1873 - 1961
Established in 1873 in Toronto by a group of businessmen, The Imperial Bank of Canada was one of the 28 banks established in the seven years following Confederation. By December of 1874, the Provisional Board was formed to raise the required capital. Of the 432 shareholders, only 160 resided in Toronto. The first office opened for business in Toronto in March of 1875. With the absorbtion of The Niagara District Bank the same year, branches were acquired elsewhere in Ontario.
The new branches were opened very cautiously. After 10 years the bank had 10 branches, including two in the West. In 1886 a branch was established in Calgary, and in 1891 another opened in Edmonton. For some years the Alberta branch was the most northerly bank in Canada. By 1895 there were 12 branches in the West and 20 in the East. In 1899, attracted by lumbering and mining activity, the bank opened its first branch in northern Ontario. The Imperial Bank of Canada absorbed The Wyeburg Security Bank in 1931 extending its operations into Saskatchewan, and in 1956 it absorbed the Barclay's Bank (Canada).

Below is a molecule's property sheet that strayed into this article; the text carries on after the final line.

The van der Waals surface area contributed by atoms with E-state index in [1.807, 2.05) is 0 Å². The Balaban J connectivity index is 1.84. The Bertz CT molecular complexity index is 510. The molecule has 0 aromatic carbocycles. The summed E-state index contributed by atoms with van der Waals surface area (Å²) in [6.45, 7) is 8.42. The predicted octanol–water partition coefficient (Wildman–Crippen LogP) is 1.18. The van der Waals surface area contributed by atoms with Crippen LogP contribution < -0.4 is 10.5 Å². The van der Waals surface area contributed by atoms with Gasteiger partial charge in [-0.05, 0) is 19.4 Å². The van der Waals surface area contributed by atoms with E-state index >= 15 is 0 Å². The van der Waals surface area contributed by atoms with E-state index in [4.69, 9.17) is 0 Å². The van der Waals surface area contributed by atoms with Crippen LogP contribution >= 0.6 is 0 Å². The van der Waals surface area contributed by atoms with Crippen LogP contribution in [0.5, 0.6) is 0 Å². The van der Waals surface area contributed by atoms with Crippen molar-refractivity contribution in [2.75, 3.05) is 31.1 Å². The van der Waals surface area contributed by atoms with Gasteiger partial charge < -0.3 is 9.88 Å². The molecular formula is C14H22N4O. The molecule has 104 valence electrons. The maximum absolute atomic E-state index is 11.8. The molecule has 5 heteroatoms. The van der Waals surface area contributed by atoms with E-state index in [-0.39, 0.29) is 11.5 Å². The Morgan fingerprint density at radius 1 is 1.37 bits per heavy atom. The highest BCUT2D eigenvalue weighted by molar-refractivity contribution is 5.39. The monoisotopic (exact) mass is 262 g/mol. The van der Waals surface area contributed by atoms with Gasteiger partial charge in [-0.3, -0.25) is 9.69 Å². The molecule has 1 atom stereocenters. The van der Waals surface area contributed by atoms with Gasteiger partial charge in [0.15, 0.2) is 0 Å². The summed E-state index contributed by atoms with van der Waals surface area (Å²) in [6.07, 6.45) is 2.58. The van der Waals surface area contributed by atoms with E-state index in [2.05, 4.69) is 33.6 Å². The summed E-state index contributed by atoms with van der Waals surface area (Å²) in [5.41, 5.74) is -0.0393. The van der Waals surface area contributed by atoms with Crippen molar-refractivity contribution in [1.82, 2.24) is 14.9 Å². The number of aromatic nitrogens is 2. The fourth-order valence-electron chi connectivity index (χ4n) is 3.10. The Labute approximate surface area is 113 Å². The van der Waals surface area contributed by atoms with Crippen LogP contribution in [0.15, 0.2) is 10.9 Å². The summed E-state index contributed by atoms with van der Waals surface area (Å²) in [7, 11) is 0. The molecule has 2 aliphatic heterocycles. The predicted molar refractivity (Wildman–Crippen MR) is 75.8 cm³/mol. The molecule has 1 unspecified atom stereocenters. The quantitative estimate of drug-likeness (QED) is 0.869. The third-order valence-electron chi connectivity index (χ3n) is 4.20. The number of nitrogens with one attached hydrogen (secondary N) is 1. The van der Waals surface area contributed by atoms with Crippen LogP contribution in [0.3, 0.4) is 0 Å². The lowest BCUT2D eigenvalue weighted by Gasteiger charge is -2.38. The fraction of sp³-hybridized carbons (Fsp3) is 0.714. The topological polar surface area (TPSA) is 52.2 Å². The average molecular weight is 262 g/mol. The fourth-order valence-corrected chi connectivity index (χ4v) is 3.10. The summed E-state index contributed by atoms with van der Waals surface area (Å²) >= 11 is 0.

In February of 1961, the government announced that it had approved an amalgamation agreement between The Canadian Bank of Commerce and the Imperial Bank of Canada, the new institution to be known as the Canadian Imperial Bank of Commerce. In due course the agreement received the required approval of the shareholders of both banks and the merger took effect in June of 1961. At this time, the two banks had 1,242 branches and total assets in excess of $4 billion. Under the agreement, shareholders of The Canadian Bank of Commerce received one share in the new bank for each share already in possession and those of the Imperial Bank of Canada received seven shares in the new bank for each six shares held in the Imperial Bank of Canada.